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Democratic Kentucky Governor Andy Beshear won a second four-year term on Tuesday, November 7, Edison Research projected, defying the conservative lean in a state that voted for Republican Donald Trump by more than 25 percentage points in 2020.
Beshear, one of only a handful of Democratic governors in Republican-leaning states, defeated state Attorney General Daniel Cameron, who would have been the state’s first Black chief executive.
The contest was one of several across the US on Tuesday offering critical clues about where the electorate stands ahead of the 2024 presidential election.
Abortion was again on the ballot, as Ohioans voted on whether to guarantee abortion rights and Virginians decided whether to hand Republicans the power to impose new limits on the procedure.
In early voting, the “yes” vote on Ohio’s abortion measure was ahead, though it was too soon to project a winning side.
Tuesday’s elections came less than 10 weeks before the Iowa presidential nominating contest kicks off the 2024 White House campaign in earnest.
In addition to Kentucky, Mississippi was also voting for governor, while voters across the country were choosing mayors and other local elected officials.
Republican Mississippi Governor Tate Reeves is seeking another four-year term. His Democratic challenger, Brandon Presley, a former mayor and the second cousin of singer Elvis Presley, raised more funds than Reeves, but faces an uphill climb in a state that voted for Trump over Democratic President Joe Biden by more than 16 percentage points in 2020.
Both Reeves and Cameron were endorsed by Trump, the frontrunner for his party’s 2024 White House nomination despite a litany of legal entanglements.
Despite his party affiliation, Beshear has maintained high approval ratings at home, buoyed by his leadership through the coronavirus pandemic and a series of natural disasters.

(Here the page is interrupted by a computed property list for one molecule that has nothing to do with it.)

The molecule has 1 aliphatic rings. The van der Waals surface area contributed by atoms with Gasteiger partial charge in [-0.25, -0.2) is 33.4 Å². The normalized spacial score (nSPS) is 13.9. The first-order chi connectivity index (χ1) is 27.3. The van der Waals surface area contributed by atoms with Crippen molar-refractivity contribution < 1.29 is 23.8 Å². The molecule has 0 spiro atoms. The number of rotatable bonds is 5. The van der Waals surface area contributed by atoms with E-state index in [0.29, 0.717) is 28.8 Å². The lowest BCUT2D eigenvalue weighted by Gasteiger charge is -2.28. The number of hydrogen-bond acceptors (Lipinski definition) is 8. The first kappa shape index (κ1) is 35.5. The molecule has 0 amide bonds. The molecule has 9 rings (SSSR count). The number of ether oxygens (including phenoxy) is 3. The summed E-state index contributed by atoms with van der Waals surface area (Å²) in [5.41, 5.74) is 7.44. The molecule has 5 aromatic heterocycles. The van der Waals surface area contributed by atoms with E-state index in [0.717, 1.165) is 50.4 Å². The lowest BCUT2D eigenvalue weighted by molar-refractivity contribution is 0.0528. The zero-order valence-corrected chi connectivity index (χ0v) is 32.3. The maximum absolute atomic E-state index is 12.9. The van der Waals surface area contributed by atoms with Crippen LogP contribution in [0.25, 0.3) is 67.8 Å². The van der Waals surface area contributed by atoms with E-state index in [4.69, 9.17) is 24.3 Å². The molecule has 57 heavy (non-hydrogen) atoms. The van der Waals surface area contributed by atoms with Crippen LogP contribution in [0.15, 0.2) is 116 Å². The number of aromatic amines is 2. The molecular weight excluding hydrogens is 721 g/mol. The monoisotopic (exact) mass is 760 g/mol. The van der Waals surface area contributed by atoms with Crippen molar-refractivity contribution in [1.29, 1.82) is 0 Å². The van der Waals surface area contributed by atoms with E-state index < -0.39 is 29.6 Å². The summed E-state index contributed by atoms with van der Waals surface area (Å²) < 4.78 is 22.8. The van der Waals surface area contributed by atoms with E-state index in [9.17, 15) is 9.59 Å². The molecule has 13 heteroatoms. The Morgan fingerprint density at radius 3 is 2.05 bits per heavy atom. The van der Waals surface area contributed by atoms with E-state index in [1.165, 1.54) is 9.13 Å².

Ohio is the latest abortion battleground, nearly a year and a half since the Supreme Court decision.
Last year, abortion rights advocacy groups scored a series of victories by placing abortion-related referendums on the ballot, including in conservative states.
They have doubled down on that strategy. In addition to Tuesday’s amendment in Ohio that would enshrine abortion rights in the state constitution, similar ballot measures are advancing in several states for 2024, including swing states Arizona and Florida.
Anti-abortion forces campaigned against the Ohio amendment as too extreme, while abortion rights groups warned that rejecting it would pave the way for a stringent ban to take effect.
Ohio’s Republican-controlled legislature previously approved a six-week limit, but the law is on hold pending the outcome of a legal challenge before the conservative state Supreme Court.
In Virginia, all 40 seats in the Senate and 100 seats in the House of Delegates were on the ballot. Democrats hold a slim majority in the Senate, while Republicans have a narrow edge in the House.
Democrats sought to make abortion the top issue. Republican Governor Glenn Youngkin said he would pursue a 15-week abortion limit if Republicans take control of the legislature. He has portrayed that proposal as a moderate compromise, a tactic that could serve as a blueprint for Republicans next year.
Republicans focused on public safety, running advertisements claiming that Democrats would cut police funding and go easy on criminals. Some 40% of respondents in a September Reuters/Ipsos poll said Republicans have the best approach to addressing crime, compared to 32% who picked Democrats on the issue.
A Republican sweep would boost Youngkin’s rising national profile; his political action committee invested millions of dollars in the legislative races. Some Republicans wary of Trump have floated Youngkin as a potential late entry to the 2024 presidential race, though the governor has said he has no plans for a White House run.
Biden added his weight to the race last week, issuing endorsements for 16 Democrats running in competitive races for the state House and seven in the Senate, while sending out a fundraising plea to supporters. – Rappler.com